<Prem Kumar>, a professor of electrical engineering and computer science at Northwestern University, and his team have shown that they can create a quantum logic NOT gate within an optical fiber. Quantum logic with laser beams, that passed through the air have been built before. Because the gate is within fiber, it could be part of a circuit that relays information securely, over hundreds of kilometers of fiber. This gate is one of the building blocks needed to build a <quantum computer>.

<Technology Review - Toward Quantum Internet> Published by MIT (Tuesday, April 15, 2008).

Tuesday, April 15, 2008

Hotmail CAPTCHA Massacre

<Recent reports> of streamlined Windows Live CAPTCHA bot attacks are slamming Hotmail. <New reports> show this process in action with success rates purported one in 8 to 10 attempts being successful (10 - 15%). One bot can <reportedly> create at least 1,440 accounts a day. These accounts are then used for mass mail spamming.

SQL Exploit by Recent Example

  Oklahoma sets up a <sex offender violent offender site>. Right off the bat you can see the site is still managed by numskulls. On their front page 'Notice to public:' has a broken non-breaking-space HTML tag hanging out.
  Apparently until several people stressed the problem and severity, the site sent and accepted SQL queries with no sanitation through web requests. This allowed anyone with minimal SQL knowledge to retrieve social security numbers and other personal information of tens of thousands of people on this registry.

<The Daily WTF>
(contains some examples as well as details)

Find sites with similarly poor design with a crafted Google search:
<Google Search Example>

Tuesday, April 8, 2008

XSS Cross- Site Scripting Explained

I've read about cross-site scripting techniques for years, but when I ran across an IBM article about XSS posted on <tweako>, it stuck out as a great explanation.

<IBM Rational AppScan: Cross-site scripting explained>

Monday, March 24, 2008

Google Search Within A Site

  Google silently added a new feature that allows searching within a site to search results. This could have normally been done with some well crafted search queries, but this is much nicer. (the screen shot will make this clear)

  While this is a awesome feature, it has some sites mad because it will detour people from using their crappy on-site search features, which serve up their own ads and surely don't show competitor's ads.

<The New York Times>
<Google Blog>

Wednesday, March 19, 2008

RFID Credit Cards

  RFID is becoming more popular for many things. Credit cards using RFID technology sporting names like 'EZ Pass', 'quick pass', and 'speed pass' are growing. A recent Boing Boing <video netcast episode> is re-raising concerns about the security of such cards.
  An older <The New York Times report> featured tests on 20 cards from Visa, MasterCard and American Express, showed that the data was being broadcast in plain text. This data frequently includes the card holder's full name, sometimes even the card number and expiration date.

  A common misconception is that RFID is totally insecure by nature. This isn't true. RFID's are just a family of inexpensive devices that broadcast via radio frequencies. Other than their price, these devices are most notable for their tiny size and ability to be self-powered. These devices can capture power from the radio frequency of a requesting device, powering it's self, to make a radio frequency reply.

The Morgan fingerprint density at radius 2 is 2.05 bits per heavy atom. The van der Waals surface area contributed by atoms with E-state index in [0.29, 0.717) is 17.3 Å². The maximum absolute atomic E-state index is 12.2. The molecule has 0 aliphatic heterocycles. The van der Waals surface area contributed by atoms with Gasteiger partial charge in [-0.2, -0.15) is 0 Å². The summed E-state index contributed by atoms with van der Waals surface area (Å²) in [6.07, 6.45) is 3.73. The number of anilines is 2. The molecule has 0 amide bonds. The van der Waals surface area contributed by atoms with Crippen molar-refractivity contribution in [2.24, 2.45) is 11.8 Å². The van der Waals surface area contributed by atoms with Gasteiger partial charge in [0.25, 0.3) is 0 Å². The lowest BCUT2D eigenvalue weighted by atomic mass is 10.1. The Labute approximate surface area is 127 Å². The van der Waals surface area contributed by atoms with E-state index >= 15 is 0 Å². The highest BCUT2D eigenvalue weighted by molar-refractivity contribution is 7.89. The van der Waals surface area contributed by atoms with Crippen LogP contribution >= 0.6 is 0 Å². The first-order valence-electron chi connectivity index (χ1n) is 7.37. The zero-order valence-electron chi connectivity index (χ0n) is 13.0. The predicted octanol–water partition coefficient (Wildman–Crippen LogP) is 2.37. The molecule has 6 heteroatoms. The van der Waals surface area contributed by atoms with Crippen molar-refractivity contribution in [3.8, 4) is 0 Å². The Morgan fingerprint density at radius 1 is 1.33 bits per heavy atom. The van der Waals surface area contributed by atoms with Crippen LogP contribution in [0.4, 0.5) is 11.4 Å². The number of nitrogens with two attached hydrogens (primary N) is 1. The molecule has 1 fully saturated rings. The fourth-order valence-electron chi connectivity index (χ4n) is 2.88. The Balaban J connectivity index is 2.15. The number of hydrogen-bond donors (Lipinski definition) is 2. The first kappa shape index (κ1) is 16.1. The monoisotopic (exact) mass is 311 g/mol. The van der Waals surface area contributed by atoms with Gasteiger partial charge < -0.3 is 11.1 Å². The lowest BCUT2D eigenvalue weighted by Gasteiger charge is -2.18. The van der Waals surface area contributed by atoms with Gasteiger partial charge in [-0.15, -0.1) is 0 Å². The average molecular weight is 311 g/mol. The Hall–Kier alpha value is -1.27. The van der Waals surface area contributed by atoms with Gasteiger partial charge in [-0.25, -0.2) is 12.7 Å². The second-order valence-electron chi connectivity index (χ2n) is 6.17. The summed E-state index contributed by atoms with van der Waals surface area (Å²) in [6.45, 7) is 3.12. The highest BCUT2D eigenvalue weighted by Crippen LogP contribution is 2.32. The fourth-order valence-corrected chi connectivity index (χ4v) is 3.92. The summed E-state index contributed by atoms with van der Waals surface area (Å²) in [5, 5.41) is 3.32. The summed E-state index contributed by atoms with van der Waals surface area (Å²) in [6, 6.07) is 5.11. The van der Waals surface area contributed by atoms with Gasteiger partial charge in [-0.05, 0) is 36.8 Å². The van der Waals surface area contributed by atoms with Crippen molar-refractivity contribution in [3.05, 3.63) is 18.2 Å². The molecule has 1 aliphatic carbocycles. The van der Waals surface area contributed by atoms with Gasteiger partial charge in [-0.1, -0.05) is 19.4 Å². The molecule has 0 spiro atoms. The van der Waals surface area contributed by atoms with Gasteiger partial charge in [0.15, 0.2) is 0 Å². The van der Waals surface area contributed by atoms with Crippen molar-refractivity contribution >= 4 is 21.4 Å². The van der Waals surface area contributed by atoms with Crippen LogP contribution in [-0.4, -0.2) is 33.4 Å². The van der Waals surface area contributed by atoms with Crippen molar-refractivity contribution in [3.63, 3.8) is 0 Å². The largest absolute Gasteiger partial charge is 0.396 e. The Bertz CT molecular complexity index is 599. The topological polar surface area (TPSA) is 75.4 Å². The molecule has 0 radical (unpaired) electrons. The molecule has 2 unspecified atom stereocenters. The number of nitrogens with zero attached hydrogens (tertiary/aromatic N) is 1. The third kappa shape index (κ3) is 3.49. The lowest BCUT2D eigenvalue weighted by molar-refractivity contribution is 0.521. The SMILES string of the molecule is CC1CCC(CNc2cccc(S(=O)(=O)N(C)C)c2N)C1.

This misconception comes from frequent news headlines where a poor attempt, or no attempt, was made to protect the data or signals a RFID made. These signals are easily captured, but encryption techniques can be used to protect this data. Designers frequently don't bother.
  In some cases, like this credit card situation, an ideally secure encryption scheme may require more elaborate equipment for legitimate readers, possibly an expensive central payment system. This could defeat the entire purpose of making transactions fast.

  Some effort should be made using one of many encryption techniques to protect this data. Although the card number maybe be useless without the security code, a plain text card holder's name is surely a bad idea.

  A Boing Boing TV <video netcast episode> claims a suitable RFID reader can be purchased for as low as $8 from eBay. Some lady with her hair dyed till its falling out, and a dude who has never washed his hair, demonstrate reading a card through your pocket with a similar device. Their demonstration revealed that the full goods may still be broadcast in plain text by these type of cards.

Lingering VCL Bof exploit

A buffer overflow exploit vulnerability was found in the popular <VideoLAN VLC Media Player> in the parsing of subtitle files. The last release, VLC 0.8.6e was supposed to fix this along with some other issues, but this issue is <reported> to still exist.

The simple fix is to not process untrusted subtitles using VLC. Alternatively you could use a <nightly build>, all though you may run into a bug or stability issues.

<Secunia advisory>

Thursday, March 13, 2008

Accessing 'Must Sign Up to View' sites

  More and more sites try to capture you as a repeat visitor from your casual viewing of their site by forcing you to create an account to view or download their content. We will list a few techniques and services which will help you circumvent this annoying process.
  There is a ton of additional services/techniques more than we will list. Feel free to post your favorite in the comments. No account or sign up is required to post comments. The best technique to use may vary by site and the content you are after, but in general the following suggest should be considered in order.